How To Think Before You Speak: The No Fluff Guide To Avoid Saying The Wrong Thing

1-20 to show
date
Meta Desc
Status

Let’s cut to the chase: you’re obviously here because you’ve made the mistakes of NOT thinking before you speak, and so you’re looking for strategies to prevent that in the future?

Right?

Ok, good. So now I don’t have to waste your and my time on why you should want to think before you speak because that is now obvious.

So how do you actually think before you speak?

This is very person dependent since it is so personality and habit driven. So what will work for you might not work for someone else. That said, there are some strategies that can help you slow down and collect your thoughts before speaking out.

Most of the advice on this topic you’ll find online is lame. It’s the typical vanilla and boring nonsense you see often show up in the top results.

I’m not going to go there at all. I’m going to go super practical right now.

Here is my favorite strategy for thinking before you speak.

Say, “Hmm...”

BOOOOOM!

I’m not even joking.

You could interchange or even add the word interesting. Like this: “hmmm, interesting....”

I add the ... there to show how your tone will imply you are taking a moment to collect your thoughts.

This seems trivial, but I assure you, it’s not.

This is extremely powerful.

Instead, most people jump to the tired and overused filler words like, “Umm” or “well” or just jump right into some not thought out stream of consciousness word vomit.

Hmm with ellipses after, like this: hmm.... is different.

I don’t really know why it is. Try it.

Say Hmm... then maybe consider furrowing your brows a bit. Look concerned. Show your audience that you are considering what they said, which is where the power of this strategy comes from.

Strategy number 2: Let me think about that.

This strategy follows closely from the first. The key is communicating the fact that you are thinking about what your counterpart said. This is why these strategies work at all: they immediately convey respect to the other party by showing them you are taking what they said seriously.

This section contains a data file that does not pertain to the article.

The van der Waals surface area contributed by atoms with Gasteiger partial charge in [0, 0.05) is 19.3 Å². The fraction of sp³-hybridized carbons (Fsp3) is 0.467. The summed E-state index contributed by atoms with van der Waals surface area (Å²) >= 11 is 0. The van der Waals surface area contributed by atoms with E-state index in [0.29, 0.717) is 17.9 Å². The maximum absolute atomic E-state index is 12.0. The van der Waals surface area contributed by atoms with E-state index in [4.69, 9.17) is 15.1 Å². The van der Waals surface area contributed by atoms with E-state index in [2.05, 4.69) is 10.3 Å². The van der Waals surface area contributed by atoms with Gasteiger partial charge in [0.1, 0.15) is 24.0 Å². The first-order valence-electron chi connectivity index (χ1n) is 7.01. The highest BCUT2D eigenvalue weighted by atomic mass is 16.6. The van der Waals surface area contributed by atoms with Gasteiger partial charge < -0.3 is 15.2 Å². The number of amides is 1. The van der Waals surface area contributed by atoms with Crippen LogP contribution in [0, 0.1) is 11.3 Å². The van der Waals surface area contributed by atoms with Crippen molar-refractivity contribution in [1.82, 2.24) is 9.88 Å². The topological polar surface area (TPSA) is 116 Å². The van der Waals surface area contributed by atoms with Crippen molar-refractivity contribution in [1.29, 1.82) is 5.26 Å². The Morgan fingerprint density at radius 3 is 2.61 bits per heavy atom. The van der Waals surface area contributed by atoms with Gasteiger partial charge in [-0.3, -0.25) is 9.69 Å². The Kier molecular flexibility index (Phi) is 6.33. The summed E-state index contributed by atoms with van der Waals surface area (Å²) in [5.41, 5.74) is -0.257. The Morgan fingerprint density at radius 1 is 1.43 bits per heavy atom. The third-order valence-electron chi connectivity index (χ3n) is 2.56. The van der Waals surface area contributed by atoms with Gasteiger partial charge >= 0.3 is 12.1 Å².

This will surprise many since most people don’t take their time to consider what was said. Most people jump right into a response when replying to most things, which communicates the fact that they are just itching to get their words in.

If you can develop a strategy of taking a moment to think on purpose, even if you don’t really need to, you’ll not only earn more respect as a listener, but you’ll also give your brain the needed pause to avoid jumping into saying something without thinking first.

So let’s recap the two best ways to think before you speak:

  1. Remember, the goal is to show you are listening and considering what was said.
  2. You convert this message through your preferred strategy: hmm... interesting — Let me think about that — or some other variation.

There are other strategies for thinking before you speak, so always be on the lookout for improving your patience when conversing. Sometimes just being aware that you tend to jump the gun will help you.

Other strategies for thinking before speaking include:

  • Count to 3 in your head before replying
  • Tapping your foot twice before replying
  • Be creative and come up with your own technique for adding a pause before replying

One of the most important aspects of thinking before you speak is giving yourself time before you reply. Usually, the more time you can keep yourself from replying, the less likely you are to say something rash.

Filler words, simple counting, and making a point to show your audience you are listening are strategies that will help you think before you speak.